There may be some merit in GEFONT's allegation, but some genuine concerns of the bank employees cannot be ignored. Among several concerns and confusion, fear of losing the already 'matured' gratuity, in particular, looms large among them who have served for a substantial number of years. As a rule of thumb, an employee is entitled to two months per year equivalent of their salary, whenever chose to quit. There is no clear provision as to what happens to this benefit after the worker joined the Fund scheme. The provision in the 'Contribution-based Social Security Act 2017' that requires maturity of 180 days since enlistment for inheritance to be effective has bothered many. If a worker died in the interim, the nominated beneficiary is feared to be deprived of this right. The workers who had joined earlier failed to use the health insurance component of the fund during the Covid-19 crisis. This sent an entirely wrong message about the modus operandi of SSF.
A press statement issued by the Fund last week tried to assuage the apprehensive lot of potential enlistees. ‘The Fund is committed to making the pension plans contributor-friendly and contextual on the basis of the evaluation of insured amount,’ the statement read. This was enough to suggest that the Fund was yet to review and put in place its own policies and operational plans to the satisfaction of its clients but was hastening to enlist with it. It certainly didn't add confidence to its stakeholders.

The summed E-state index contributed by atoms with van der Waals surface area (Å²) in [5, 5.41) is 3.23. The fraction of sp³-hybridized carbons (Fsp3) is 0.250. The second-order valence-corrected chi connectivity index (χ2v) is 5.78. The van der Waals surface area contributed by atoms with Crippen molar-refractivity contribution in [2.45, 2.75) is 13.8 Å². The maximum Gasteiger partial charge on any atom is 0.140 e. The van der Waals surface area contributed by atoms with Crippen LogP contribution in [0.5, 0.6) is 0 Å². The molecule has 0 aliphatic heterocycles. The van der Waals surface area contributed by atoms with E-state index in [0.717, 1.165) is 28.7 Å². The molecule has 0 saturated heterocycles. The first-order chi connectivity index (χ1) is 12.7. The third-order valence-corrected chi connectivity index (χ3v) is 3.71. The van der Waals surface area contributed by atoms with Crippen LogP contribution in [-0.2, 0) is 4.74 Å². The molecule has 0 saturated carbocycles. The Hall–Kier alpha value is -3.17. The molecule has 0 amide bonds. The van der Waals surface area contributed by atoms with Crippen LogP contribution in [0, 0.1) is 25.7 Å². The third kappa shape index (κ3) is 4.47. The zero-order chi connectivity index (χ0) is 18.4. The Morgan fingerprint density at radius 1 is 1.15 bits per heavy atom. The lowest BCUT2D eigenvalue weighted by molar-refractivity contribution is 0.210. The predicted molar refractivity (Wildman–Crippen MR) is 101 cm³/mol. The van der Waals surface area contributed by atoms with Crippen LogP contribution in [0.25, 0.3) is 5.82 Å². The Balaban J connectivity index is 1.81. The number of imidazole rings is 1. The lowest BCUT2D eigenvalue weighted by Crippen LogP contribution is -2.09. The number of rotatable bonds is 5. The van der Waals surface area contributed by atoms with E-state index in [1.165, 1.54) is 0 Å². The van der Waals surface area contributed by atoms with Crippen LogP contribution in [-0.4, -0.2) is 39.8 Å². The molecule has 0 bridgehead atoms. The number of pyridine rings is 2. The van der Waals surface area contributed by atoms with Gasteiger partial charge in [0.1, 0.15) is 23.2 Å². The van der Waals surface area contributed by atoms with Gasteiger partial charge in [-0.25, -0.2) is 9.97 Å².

Besides, there are a number of far murkier issues. First, there are two large government-owned pension funds in operation; namely the Employees Provident Fund (EPF) and the Citizen Investment Trust (CIT). A large number of organised private sector entities like banks and insurance companies are already managing the pension funds for their employees in these institutions. The recent press statement from the SSF, however, claimed that employees can transfer the accumulated amount from EPF and CIT to SSF. But the SSF has not yet created a functional framework for account migration to facilitate such a process.
The government is humiliating the EPF and CIT and forcing them to surrender their clients to SSF, even if the clients are unwilling to migrate. The entire strategy of the government is not only encouraging the SSF for cannibalism, but creating unnecessary rivalry and tension among the government-owned service providers themselves. The most ideal approach to SSF would have been to focus first on the potential clients so far not captured by any other social security service provider.
Moreover, the trust deficit of the stakeholders with SSF appears to be the main bottleneck. Some provisions in the related laws, like how the government can liquidate the Fund at its will, are proving to be counterproductive. The overall performance of the SSF despite blatant use of state power to promote its business has remained largely unimpressive, to say the least. The Fund has collected Rs6.55 billion from 14,621 employers and 253,530 contributors. Therefore, the governance, performance and trust issues surrounding the SSF first need to be addressed, over resorting to coercion to subscribe to its security schemes.